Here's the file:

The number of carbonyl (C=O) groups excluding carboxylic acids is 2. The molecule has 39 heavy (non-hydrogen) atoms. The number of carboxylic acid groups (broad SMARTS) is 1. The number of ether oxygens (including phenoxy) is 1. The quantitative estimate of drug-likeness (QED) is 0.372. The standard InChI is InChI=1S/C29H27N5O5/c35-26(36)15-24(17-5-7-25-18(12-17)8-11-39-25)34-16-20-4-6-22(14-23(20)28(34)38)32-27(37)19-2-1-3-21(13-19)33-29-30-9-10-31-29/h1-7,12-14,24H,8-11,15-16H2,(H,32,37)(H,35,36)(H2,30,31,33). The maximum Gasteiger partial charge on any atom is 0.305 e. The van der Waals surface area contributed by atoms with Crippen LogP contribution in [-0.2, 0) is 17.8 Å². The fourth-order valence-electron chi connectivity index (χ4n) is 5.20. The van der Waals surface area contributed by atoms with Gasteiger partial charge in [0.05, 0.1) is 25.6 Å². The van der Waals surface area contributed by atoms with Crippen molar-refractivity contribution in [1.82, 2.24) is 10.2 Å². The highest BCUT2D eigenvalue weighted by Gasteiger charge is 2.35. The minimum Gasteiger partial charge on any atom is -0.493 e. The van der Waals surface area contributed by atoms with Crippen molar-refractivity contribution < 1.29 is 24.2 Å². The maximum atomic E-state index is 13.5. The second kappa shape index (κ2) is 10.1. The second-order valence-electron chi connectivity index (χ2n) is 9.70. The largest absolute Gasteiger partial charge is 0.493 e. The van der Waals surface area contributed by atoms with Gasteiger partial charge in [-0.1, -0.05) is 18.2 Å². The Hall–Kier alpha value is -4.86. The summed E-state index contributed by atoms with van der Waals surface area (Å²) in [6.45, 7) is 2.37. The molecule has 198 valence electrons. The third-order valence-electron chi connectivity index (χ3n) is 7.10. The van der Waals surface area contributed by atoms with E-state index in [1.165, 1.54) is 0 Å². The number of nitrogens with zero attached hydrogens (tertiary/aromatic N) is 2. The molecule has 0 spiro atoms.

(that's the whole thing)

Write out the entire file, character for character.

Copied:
The number of carbonyl (C=O) groups excluding carboxylic acids is 2. The molecule has 39 heavy (non-hydrogen) atoms. The number of carboxylic acid groups (broad SMARTS) is 1. The number of ether oxygens (including phenoxy) is 1. The quantitative estimate of drug-likeness (QED) is 0.372. The standard InChI is InChI=1S/C29H27N5O5/c35-26(36)15-24(17-5-7-25-18(12-17)8-11-39-25)34-16-20-4-6-22(14-23(20)28(34)38)32-27(37)19-2-1-3-21(13-19)33-29-30-9-10-31-29/h1-7,12-14,24H,8-11,15-16H2,(H,32,37)(H,35,36)(H2,30,31,33). The maximum Gasteiger partial charge on any atom is 0.305 e. The van der Waals surface area contributed by atoms with Crippen LogP contribution in [-0.2, 0) is 17.8 Å². The fourth-order valence-electron chi connectivity index (χ4n) is 5.20. The van der Waals surface area contributed by atoms with Gasteiger partial charge in [0.05, 0.1) is 25.6 Å². The van der Waals surface area contributed by atoms with Crippen molar-refractivity contribution in [1.82, 2.24) is 10.2 Å². The highest BCUT2D eigenvalue weighted by Gasteiger charge is 2.35. The minimum Gasteiger partial charge on any atom is -0.493 e. The van der Waals surface area contributed by atoms with Crippen molar-refractivity contribution < 1.29 is 24.2 Å². The maximum atomic E-state index is 13.5. The second kappa shape index (κ2) is 10.1. The second-order valence-electron chi connectivity index (χ2n) is 9.70. The largest absolute Gasteiger partial charge is 0.493 e. The van der Waals surface area contributed by atoms with Gasteiger partial charge in [-0.1, -0.05) is 18.2 Å². The Hall–Kier alpha value is -4.86. The summed E-state index contributed by atoms with van der Waals surface area (Å²) in [6.45, 7) is 2.37. The molecule has 198 valence electrons. The third-order valence-electron chi connectivity index (χ3n) is 7.10. The van der Waals surface area contributed by atoms with E-state index in [1.165, 1.54) is 0 Å². The number of nitrogens with zero attached hydrogens (tertiary/aromatic N) is 2. The molecule has 0 spiro atoms.